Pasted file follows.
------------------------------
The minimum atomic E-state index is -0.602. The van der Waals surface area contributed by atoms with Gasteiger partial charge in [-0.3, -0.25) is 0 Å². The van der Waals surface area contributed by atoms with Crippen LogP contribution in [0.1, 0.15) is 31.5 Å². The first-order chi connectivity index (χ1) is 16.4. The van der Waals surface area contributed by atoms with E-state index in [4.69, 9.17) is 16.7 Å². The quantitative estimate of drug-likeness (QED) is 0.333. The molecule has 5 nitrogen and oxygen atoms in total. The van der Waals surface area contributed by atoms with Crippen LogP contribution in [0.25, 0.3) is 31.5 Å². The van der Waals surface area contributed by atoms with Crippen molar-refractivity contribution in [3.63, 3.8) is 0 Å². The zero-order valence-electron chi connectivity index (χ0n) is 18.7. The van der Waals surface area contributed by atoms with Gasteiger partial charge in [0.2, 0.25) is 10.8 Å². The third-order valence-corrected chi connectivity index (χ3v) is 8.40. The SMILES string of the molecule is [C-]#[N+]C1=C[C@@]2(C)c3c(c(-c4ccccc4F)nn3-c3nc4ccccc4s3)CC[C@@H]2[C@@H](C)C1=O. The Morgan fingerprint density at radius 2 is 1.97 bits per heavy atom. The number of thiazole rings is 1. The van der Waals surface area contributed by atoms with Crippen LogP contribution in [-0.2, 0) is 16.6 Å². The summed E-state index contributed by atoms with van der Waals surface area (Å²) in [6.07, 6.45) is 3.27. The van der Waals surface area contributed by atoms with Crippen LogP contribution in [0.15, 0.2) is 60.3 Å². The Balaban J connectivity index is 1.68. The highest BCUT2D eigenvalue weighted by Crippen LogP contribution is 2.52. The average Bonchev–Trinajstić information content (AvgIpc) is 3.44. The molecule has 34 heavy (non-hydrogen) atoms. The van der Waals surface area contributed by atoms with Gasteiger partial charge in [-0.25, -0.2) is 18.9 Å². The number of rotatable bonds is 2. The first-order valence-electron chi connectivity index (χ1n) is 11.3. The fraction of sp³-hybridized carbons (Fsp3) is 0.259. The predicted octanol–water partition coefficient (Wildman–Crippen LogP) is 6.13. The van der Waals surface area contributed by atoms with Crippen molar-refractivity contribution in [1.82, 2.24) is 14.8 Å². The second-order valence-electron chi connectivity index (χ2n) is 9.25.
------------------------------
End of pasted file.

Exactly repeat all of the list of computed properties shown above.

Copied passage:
The minimum atomic E-state index is -0.602. The van der Waals surface area contributed by atoms with Gasteiger partial charge in [-0.3, -0.25) is 0 Å². The van der Waals surface area contributed by atoms with Crippen LogP contribution in [0.1, 0.15) is 31.5 Å². The first-order chi connectivity index (χ1) is 16.4. The van der Waals surface area contributed by atoms with E-state index in [4.69, 9.17) is 16.7 Å². The quantitative estimate of drug-likeness (QED) is 0.333. The molecule has 5 nitrogen and oxygen atoms in total. The van der Waals surface area contributed by atoms with Crippen LogP contribution in [0.25, 0.3) is 31.5 Å². The van der Waals surface area contributed by atoms with Crippen molar-refractivity contribution in [3.63, 3.8) is 0 Å². The zero-order valence-electron chi connectivity index (χ0n) is 18.7. The van der Waals surface area contributed by atoms with Gasteiger partial charge in [0.2, 0.25) is 10.8 Å². The third-order valence-corrected chi connectivity index (χ3v) is 8.40. The SMILES string of the molecule is [C-]#[N+]C1=C[C@@]2(C)c3c(c(-c4ccccc4F)nn3-c3nc4ccccc4s3)CC[C@@H]2[C@@H](C)C1=O. The Morgan fingerprint density at radius 2 is 1.97 bits per heavy atom. The number of thiazole rings is 1. The van der Waals surface area contributed by atoms with Crippen LogP contribution in [-0.2, 0) is 16.6 Å². The summed E-state index contributed by atoms with van der Waals surface area (Å²) in [6.07, 6.45) is 3.27. The van der Waals surface area contributed by atoms with Crippen LogP contribution in [0.15, 0.2) is 60.3 Å². The Balaban J connectivity index is 1.68. The highest BCUT2D eigenvalue weighted by Crippen LogP contribution is 2.52. The average Bonchev–Trinajstić information content (AvgIpc) is 3.44. The molecule has 34 heavy (non-hydrogen) atoms. The van der Waals surface area contributed by atoms with Gasteiger partial charge in [-0.25, -0.2) is 18.9 Å². The number of rotatable bonds is 2. The first-order valence-electron chi connectivity index (χ1n) is 11.3. The fraction of sp³-hybridized carbons (Fsp3) is 0.259. The predicted octanol–water partition coefficient (Wildman–Crippen LogP) is 6.13. The van der Waals surface area contributed by atoms with Crippen molar-refractivity contribution in [1.82, 2.24) is 14.8 Å². The second-order valence-electron chi connectivity index (χ2n) is 9.25.